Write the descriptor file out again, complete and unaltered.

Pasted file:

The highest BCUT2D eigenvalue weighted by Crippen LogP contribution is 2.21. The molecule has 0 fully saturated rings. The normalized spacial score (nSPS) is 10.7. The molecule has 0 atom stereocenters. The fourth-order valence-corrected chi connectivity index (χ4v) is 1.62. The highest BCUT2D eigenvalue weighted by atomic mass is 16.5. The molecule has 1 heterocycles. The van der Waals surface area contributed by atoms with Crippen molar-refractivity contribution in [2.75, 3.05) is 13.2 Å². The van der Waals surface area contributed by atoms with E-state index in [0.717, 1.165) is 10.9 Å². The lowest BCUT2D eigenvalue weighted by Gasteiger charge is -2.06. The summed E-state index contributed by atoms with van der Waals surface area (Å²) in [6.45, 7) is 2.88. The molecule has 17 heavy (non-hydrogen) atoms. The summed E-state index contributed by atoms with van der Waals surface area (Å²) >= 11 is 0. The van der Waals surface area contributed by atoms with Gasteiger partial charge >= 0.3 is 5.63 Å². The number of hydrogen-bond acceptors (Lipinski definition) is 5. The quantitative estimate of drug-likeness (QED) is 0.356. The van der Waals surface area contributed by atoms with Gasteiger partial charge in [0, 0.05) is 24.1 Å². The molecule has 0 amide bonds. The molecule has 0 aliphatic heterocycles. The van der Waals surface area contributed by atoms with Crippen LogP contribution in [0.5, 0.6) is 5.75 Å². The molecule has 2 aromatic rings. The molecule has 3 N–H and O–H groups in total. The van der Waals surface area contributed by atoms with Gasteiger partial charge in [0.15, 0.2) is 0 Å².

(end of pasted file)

The highest BCUT2D eigenvalue weighted by Crippen LogP contribution is 2.21. The molecule has 0 fully saturated rings. The normalized spacial score (nSPS) is 10.7. The molecule has 0 atom stereocenters. The fourth-order valence-corrected chi connectivity index (χ4v) is 1.62. The highest BCUT2D eigenvalue weighted by atomic mass is 16.5. The molecule has 1 heterocycles. The van der Waals surface area contributed by atoms with Crippen molar-refractivity contribution in [2.75, 3.05) is 13.2 Å². The van der Waals surface area contributed by atoms with E-state index in [0.717, 1.165) is 10.9 Å². The lowest BCUT2D eigenvalue weighted by Gasteiger charge is -2.06. The summed E-state index contributed by atoms with van der Waals surface area (Å²) in [6.45, 7) is 2.88. The molecule has 17 heavy (non-hydrogen) atoms. The summed E-state index contributed by atoms with van der Waals surface area (Å²) >= 11 is 0. The van der Waals surface area contributed by atoms with Gasteiger partial charge >= 0.3 is 5.63 Å². The number of hydrogen-bond acceptors (Lipinski definition) is 5. The quantitative estimate of drug-likeness (QED) is 0.356. The van der Waals surface area contributed by atoms with Gasteiger partial charge in [0, 0.05) is 24.1 Å². The molecule has 0 amide bonds. The molecule has 0 aliphatic heterocycles. The van der Waals surface area contributed by atoms with Crippen LogP contribution in [0.5, 0.6) is 5.75 Å². The molecule has 2 aromatic rings. The molecule has 3 N–H and O–H groups in total. The van der Waals surface area contributed by atoms with Gasteiger partial charge in [0.15, 0.2) is 0 Å².